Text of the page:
The US has been enveloped in geopolitical turmoil across Europe and Asia over the past couple months. Russia is building up troops along the Ukrainian border and China is making large-scale incursions into Taiwanese airspace. Each of these situations have only become more fraught in recent weeks, coinciding with the Biden Administration’s first military budget proposal – one that was mostly flat from the previous year.
If these tensions continue to ratchet up in coming weeks, defense stocks may become increasingly attractive assets for investors that wish to hedge against the potential for military action across the globe, especially with valuations in the sector relatively cheap when compared to the broader market.
Related ETFs & Stocks: SPDR S&P Aerospace & Defense ETF (XAR), iShares U.S. Aerospace & Defense ETF (ITA), Lockheed Martin Corporation (LMT), Raytheon Technologies Corporation (RTX), Northrop Grumman Corporation (NOC)
Amid a buildup of Russian soldiers along the country’s border with Ukraine, US defense spending is once again back in focus. Just weeks ago, the Biden administration proposed a fiscal 2022 Pentagon budget of $715 billion. That’s a 1.6% increase from 2021’s $704 billion, but as the Wall Street Journal notes, it’s technically a slight cut in the military’s spending power assuming likely inflation of more than 2%.
Biden’s Defense Budget Seeks Middle Ground, But Objections Abound
The mostly flat budget serves as a middle ground between Republicans and Democrats that have been trying to pull President Biden in different directions. As MRP noted last month, more progressive Democrats in the House of Representatives had been pushing to curb military spending by roughly 10% or more while Republicans in the House Armed Services Committee laid down a new marker urged President Biden to increase the defense budget by 3% to 5%, adjusted for inflation.
Though neither side of the aisle is getting what they want, US defense contractors will probably be happy to continue capitalizing on a budget that has not been significantly cut since 2015.
Still, some Democrats have not totally given up efforts to divert some funding away from weaponry and into other fields, like healthcare and education. The Investing in Cures Before Missiles Act (sharing the acronym ICBM with intercontinental ballistic missiles), recently proposed by Senator Edward Markey (D-MA), and Representative Ro Khanna (D-CA), would prohibit the US government from using fiscal 2022 spending on the Air Force’s Ground Based Strategic Deterrent (GBSD) program. Instead, Defense News reports $1 billion of unobligated funds from the GBSD program would be put toward research on a universal coronavirus vaccine.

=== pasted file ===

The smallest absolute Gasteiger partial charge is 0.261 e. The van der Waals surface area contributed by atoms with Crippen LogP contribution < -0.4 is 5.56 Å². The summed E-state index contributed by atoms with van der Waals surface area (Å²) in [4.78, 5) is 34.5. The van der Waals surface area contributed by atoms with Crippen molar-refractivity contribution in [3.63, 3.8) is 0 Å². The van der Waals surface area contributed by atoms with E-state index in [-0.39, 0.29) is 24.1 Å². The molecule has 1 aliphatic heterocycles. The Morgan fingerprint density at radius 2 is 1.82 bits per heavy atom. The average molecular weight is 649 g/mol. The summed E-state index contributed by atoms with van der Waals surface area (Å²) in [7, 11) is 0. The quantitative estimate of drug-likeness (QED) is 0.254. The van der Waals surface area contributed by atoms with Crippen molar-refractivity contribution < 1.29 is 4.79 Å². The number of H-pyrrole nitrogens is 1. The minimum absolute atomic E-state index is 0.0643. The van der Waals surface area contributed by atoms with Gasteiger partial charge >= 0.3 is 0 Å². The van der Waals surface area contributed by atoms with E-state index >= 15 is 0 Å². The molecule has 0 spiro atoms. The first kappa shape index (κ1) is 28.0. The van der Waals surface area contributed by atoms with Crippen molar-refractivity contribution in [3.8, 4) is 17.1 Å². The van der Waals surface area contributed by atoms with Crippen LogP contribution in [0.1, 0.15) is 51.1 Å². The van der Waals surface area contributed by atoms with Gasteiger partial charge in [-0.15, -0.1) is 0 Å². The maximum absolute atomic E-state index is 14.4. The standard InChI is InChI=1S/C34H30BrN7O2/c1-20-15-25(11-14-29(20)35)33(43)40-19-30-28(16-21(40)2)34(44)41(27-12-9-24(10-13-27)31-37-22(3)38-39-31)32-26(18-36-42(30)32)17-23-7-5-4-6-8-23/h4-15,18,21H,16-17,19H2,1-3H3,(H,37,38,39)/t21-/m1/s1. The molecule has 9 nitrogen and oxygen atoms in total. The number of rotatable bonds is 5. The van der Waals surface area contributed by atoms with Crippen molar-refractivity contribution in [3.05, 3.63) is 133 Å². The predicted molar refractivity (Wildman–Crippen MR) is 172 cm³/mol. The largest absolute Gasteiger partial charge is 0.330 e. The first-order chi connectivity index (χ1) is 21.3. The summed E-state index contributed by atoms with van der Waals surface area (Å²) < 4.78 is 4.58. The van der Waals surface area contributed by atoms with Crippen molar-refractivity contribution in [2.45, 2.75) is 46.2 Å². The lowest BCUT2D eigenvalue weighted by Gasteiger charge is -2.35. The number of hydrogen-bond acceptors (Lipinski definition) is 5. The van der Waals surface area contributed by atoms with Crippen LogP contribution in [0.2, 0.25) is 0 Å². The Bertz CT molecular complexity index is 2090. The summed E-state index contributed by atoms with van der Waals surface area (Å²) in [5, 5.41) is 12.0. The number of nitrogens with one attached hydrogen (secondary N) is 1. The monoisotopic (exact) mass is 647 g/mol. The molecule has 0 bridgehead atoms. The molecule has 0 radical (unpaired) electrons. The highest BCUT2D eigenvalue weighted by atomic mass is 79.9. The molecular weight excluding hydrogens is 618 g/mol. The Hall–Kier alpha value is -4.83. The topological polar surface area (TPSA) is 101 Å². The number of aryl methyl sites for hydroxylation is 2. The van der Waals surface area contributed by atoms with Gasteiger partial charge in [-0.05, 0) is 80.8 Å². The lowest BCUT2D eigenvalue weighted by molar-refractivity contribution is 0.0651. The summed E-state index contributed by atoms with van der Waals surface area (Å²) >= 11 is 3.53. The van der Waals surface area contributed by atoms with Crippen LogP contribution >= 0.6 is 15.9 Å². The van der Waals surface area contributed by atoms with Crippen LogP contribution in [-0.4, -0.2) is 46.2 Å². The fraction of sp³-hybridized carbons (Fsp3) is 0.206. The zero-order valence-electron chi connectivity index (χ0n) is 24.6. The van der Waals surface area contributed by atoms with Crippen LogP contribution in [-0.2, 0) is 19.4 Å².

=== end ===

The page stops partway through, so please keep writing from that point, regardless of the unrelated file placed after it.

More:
That legislation likely faces an insurmountable uphill battle, especially with geopolitical tensions with many of America’s strategic rivals ramping up. GBSD is currently under development by Northrop Grumman, which won a $13.3 billion award in September to build a replacement for the LGM-30G Minuteman III. The Air Force re-upped that commitment, recently awarding Northrop Grumman another contract worth $2.3 billion for sustaining engineering support and program management support services related to ICBMs.
Russia Rallies Troops to East Ukraine Border
Around 120,000 Russian troops will soon be stationed along Ukraine’s eastern border, ratcheting up tensions with North Atlantic Treaty Organization (NATO) member states in Europe. Though Russia was able to unlawfully annex Crimea with little international resistance in 2014, the US, UK and allies in the east like Poland have taken a stiff posture and put pressure on Russian diplomats inside their borders. The Czech Republic, for instance, is now in a political tug of war with the Russian President Vladimir Putin, warning that it will continue to expel Russian state officials if Czech embassy staff in Moscow are not allowed to return to work today.
For its part, Russia has expelled 10 US diplomats in recent days, a reaction to the US’s own expulsion of Russian diplomats and a volley of new sanctions on the nation.
Ukraine is not a member state of NATO, which means a Russian invasion would not trigger the bloc’s Article 5 pact that considers an attack against one Ally as an attack against all Allies. However, Ukraine does maintain normalized relations with NATO and has joined NATO’s enhanced opportunity partner interoperability program.
Along with the buildup of troops, Russia is staging more military exercises in the Black Sea with 20 sea vessels and numerous Su-25SM3 attack aircraft taking part. CBS News reports Russia announced that it was closing the airspace over parts of Crimea and the Black Sea, saying the areas had been “declared temporarily dangerous for aircraft flights”.
Per Politico, the White House is now weighing requests from Kyiv to send additional weaponry to Ukraine – in particular, more shipments of Javelin anti-tank missiles, a joint product developed by Lockheed Martin and Raytheon. Ukraine purchased 210 shoulder-fired Javelin missiles and 37 launchers from the US in 2018 for approximately $47 million, and the…